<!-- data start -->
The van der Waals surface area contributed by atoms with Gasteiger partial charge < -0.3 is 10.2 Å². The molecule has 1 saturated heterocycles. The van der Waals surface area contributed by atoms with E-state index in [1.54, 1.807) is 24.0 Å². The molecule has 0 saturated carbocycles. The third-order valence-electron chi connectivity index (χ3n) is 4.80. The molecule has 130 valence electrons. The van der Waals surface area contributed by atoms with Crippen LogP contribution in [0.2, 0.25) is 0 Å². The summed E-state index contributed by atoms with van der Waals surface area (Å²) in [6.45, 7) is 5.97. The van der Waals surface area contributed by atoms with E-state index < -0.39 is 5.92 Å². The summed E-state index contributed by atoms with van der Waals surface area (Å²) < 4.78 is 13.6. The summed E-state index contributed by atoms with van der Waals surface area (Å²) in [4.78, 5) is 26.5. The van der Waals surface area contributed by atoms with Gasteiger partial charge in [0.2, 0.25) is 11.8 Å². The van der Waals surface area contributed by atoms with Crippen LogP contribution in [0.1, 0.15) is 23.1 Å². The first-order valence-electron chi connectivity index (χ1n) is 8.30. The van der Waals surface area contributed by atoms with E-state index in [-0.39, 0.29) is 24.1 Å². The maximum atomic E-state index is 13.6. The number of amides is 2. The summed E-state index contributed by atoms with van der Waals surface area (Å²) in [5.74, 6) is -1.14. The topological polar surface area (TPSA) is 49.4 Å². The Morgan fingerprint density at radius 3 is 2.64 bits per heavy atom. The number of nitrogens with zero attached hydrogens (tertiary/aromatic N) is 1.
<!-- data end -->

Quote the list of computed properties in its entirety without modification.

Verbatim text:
The van der Waals surface area contributed by atoms with Gasteiger partial charge < -0.3 is 10.2 Å². The molecule has 1 saturated heterocycles. The van der Waals surface area contributed by atoms with E-state index in [1.54, 1.807) is 24.0 Å². The molecule has 0 saturated carbocycles. The third-order valence-electron chi connectivity index (χ3n) is 4.80. The molecule has 130 valence electrons. The van der Waals surface area contributed by atoms with Crippen LogP contribution in [0.2, 0.25) is 0 Å². The summed E-state index contributed by atoms with van der Waals surface area (Å²) in [6.45, 7) is 5.97. The van der Waals surface area contributed by atoms with E-state index < -0.39 is 5.92 Å². The summed E-state index contributed by atoms with van der Waals surface area (Å²) < 4.78 is 13.6. The summed E-state index contributed by atoms with van der Waals surface area (Å²) in [4.78, 5) is 26.5. The van der Waals surface area contributed by atoms with Gasteiger partial charge in [0.2, 0.25) is 11.8 Å². The van der Waals surface area contributed by atoms with Crippen LogP contribution in [0.1, 0.15) is 23.1 Å². The first-order valence-electron chi connectivity index (χ1n) is 8.30. The van der Waals surface area contributed by atoms with E-state index in [-0.39, 0.29) is 24.1 Å². The maximum atomic E-state index is 13.6. The number of amides is 2. The summed E-state index contributed by atoms with van der Waals surface area (Å²) in [5.74, 6) is -1.14. The topological polar surface area (TPSA) is 49.4 Å². The Morgan fingerprint density at radius 3 is 2.64 bits per heavy atom. The number of nitrogens with zero attached hydrogens (tertiary/aromatic N) is 1.